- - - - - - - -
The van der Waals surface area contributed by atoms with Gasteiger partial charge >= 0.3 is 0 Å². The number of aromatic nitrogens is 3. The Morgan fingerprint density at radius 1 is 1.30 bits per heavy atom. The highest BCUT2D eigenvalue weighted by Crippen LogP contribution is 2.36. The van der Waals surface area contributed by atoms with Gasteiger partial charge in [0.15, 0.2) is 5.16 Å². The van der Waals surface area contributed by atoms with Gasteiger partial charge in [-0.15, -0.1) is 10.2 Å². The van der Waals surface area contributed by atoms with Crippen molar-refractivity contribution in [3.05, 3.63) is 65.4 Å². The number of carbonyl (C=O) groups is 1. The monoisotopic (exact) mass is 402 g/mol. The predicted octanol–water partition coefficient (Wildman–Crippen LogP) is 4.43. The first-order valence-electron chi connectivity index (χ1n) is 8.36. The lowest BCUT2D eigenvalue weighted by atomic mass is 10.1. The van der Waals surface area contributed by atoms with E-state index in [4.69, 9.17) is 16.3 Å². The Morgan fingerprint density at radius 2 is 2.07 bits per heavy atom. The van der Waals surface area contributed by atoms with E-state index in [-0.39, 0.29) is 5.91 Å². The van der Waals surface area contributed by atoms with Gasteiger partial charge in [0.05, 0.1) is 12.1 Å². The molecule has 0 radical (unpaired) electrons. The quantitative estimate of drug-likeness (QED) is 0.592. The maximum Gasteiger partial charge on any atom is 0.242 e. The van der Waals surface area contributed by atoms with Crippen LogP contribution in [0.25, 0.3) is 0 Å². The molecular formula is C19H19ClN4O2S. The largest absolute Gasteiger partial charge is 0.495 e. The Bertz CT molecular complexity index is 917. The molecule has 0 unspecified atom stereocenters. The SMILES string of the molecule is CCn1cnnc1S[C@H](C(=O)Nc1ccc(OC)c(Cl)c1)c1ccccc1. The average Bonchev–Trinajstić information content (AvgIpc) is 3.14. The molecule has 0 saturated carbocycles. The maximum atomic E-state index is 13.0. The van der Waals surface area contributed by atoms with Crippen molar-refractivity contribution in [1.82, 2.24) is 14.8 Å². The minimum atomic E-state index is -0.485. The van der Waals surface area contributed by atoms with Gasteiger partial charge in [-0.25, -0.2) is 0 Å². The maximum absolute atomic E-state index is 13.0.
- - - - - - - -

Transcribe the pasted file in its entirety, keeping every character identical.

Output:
The van der Waals surface area contributed by atoms with Gasteiger partial charge >= 0.3 is 0 Å². The number of aromatic nitrogens is 3. The Morgan fingerprint density at radius 1 is 1.30 bits per heavy atom. The highest BCUT2D eigenvalue weighted by Crippen LogP contribution is 2.36. The van der Waals surface area contributed by atoms with Gasteiger partial charge in [0.15, 0.2) is 5.16 Å². The van der Waals surface area contributed by atoms with Gasteiger partial charge in [-0.15, -0.1) is 10.2 Å². The van der Waals surface area contributed by atoms with Crippen molar-refractivity contribution in [3.05, 3.63) is 65.4 Å². The number of carbonyl (C=O) groups is 1. The monoisotopic (exact) mass is 402 g/mol. The predicted octanol–water partition coefficient (Wildman–Crippen LogP) is 4.43. The first-order valence-electron chi connectivity index (χ1n) is 8.36. The lowest BCUT2D eigenvalue weighted by atomic mass is 10.1. The van der Waals surface area contributed by atoms with E-state index in [4.69, 9.17) is 16.3 Å². The Morgan fingerprint density at radius 2 is 2.07 bits per heavy atom. The van der Waals surface area contributed by atoms with E-state index in [-0.39, 0.29) is 5.91 Å². The van der Waals surface area contributed by atoms with Gasteiger partial charge in [0.05, 0.1) is 12.1 Å². The molecule has 0 radical (unpaired) electrons. The quantitative estimate of drug-likeness (QED) is 0.592. The maximum Gasteiger partial charge on any atom is 0.242 e. The van der Waals surface area contributed by atoms with Crippen LogP contribution in [0.25, 0.3) is 0 Å². The molecular formula is C19H19ClN4O2S. The largest absolute Gasteiger partial charge is 0.495 e. The Bertz CT molecular complexity index is 917. The molecule has 0 unspecified atom stereocenters. The SMILES string of the molecule is CCn1cnnc1S[C@H](C(=O)Nc1ccc(OC)c(Cl)c1)c1ccccc1. The average Bonchev–Trinajstić information content (AvgIpc) is 3.14. The molecule has 0 saturated carbocycles. The maximum atomic E-state index is 13.0. The van der Waals surface area contributed by atoms with Crippen molar-refractivity contribution in [1.82, 2.24) is 14.8 Å². The minimum atomic E-state index is -0.485. The van der Waals surface area contributed by atoms with Gasteiger partial charge in [-0.25, -0.2) is 0 Å². The maximum absolute atomic E-state index is 13.0.